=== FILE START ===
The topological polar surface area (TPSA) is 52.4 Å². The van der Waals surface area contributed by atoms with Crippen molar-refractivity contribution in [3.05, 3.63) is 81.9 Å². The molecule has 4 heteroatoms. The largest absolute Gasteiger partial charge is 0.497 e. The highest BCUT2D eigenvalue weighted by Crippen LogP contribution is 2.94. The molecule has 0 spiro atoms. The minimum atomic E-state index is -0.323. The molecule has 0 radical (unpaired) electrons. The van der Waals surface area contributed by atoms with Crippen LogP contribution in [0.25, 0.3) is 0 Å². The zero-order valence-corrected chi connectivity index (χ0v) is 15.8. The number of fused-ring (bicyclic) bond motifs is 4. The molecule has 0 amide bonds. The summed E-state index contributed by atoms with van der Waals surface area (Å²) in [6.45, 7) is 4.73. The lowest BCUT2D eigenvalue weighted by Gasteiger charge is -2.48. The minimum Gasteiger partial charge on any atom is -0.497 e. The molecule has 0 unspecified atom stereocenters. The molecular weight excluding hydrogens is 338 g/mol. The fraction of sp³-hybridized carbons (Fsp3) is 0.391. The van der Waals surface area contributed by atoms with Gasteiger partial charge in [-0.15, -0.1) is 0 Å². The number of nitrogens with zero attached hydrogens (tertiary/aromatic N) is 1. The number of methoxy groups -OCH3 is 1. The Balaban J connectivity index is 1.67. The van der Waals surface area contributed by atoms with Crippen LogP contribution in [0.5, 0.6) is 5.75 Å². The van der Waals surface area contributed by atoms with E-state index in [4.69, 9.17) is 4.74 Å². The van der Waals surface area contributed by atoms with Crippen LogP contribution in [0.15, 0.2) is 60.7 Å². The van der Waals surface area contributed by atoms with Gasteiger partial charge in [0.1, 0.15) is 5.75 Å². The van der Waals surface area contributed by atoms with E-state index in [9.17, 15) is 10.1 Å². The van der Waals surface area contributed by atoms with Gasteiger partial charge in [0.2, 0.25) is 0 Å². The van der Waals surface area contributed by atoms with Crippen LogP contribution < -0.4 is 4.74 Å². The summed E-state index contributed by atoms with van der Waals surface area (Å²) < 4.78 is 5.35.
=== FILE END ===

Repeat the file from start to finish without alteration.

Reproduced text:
The topological polar surface area (TPSA) is 52.4 Å². The van der Waals surface area contributed by atoms with Crippen molar-refractivity contribution in [3.05, 3.63) is 81.9 Å². The molecule has 4 heteroatoms. The largest absolute Gasteiger partial charge is 0.497 e. The highest BCUT2D eigenvalue weighted by Crippen LogP contribution is 2.94. The molecule has 0 spiro atoms. The minimum atomic E-state index is -0.323. The molecule has 0 radical (unpaired) electrons. The van der Waals surface area contributed by atoms with Crippen LogP contribution in [0.25, 0.3) is 0 Å². The zero-order valence-corrected chi connectivity index (χ0v) is 15.8. The number of fused-ring (bicyclic) bond motifs is 4. The molecule has 0 amide bonds. The summed E-state index contributed by atoms with van der Waals surface area (Å²) in [6.45, 7) is 4.73. The lowest BCUT2D eigenvalue weighted by Gasteiger charge is -2.48. The minimum Gasteiger partial charge on any atom is -0.497 e. The molecule has 0 unspecified atom stereocenters. The molecular weight excluding hydrogens is 338 g/mol. The fraction of sp³-hybridized carbons (Fsp3) is 0.391. The van der Waals surface area contributed by atoms with Gasteiger partial charge in [-0.15, -0.1) is 0 Å². The number of nitrogens with zero attached hydrogens (tertiary/aromatic N) is 1. The number of methoxy groups -OCH3 is 1. The Balaban J connectivity index is 1.67. The van der Waals surface area contributed by atoms with Crippen LogP contribution in [0.5, 0.6) is 5.75 Å². The van der Waals surface area contributed by atoms with E-state index in [4.69, 9.17) is 4.74 Å². The van der Waals surface area contributed by atoms with Crippen LogP contribution in [0.15, 0.2) is 60.7 Å². The van der Waals surface area contributed by atoms with Gasteiger partial charge in [0.1, 0.15) is 5.75 Å². The van der Waals surface area contributed by atoms with E-state index in [9.17, 15) is 10.1 Å². The van der Waals surface area contributed by atoms with Gasteiger partial charge in [0.2, 0.25) is 0 Å². The van der Waals surface area contributed by atoms with Crippen LogP contribution < -0.4 is 4.74 Å². The summed E-state index contributed by atoms with van der Waals surface area (Å²) < 4.78 is 5.35.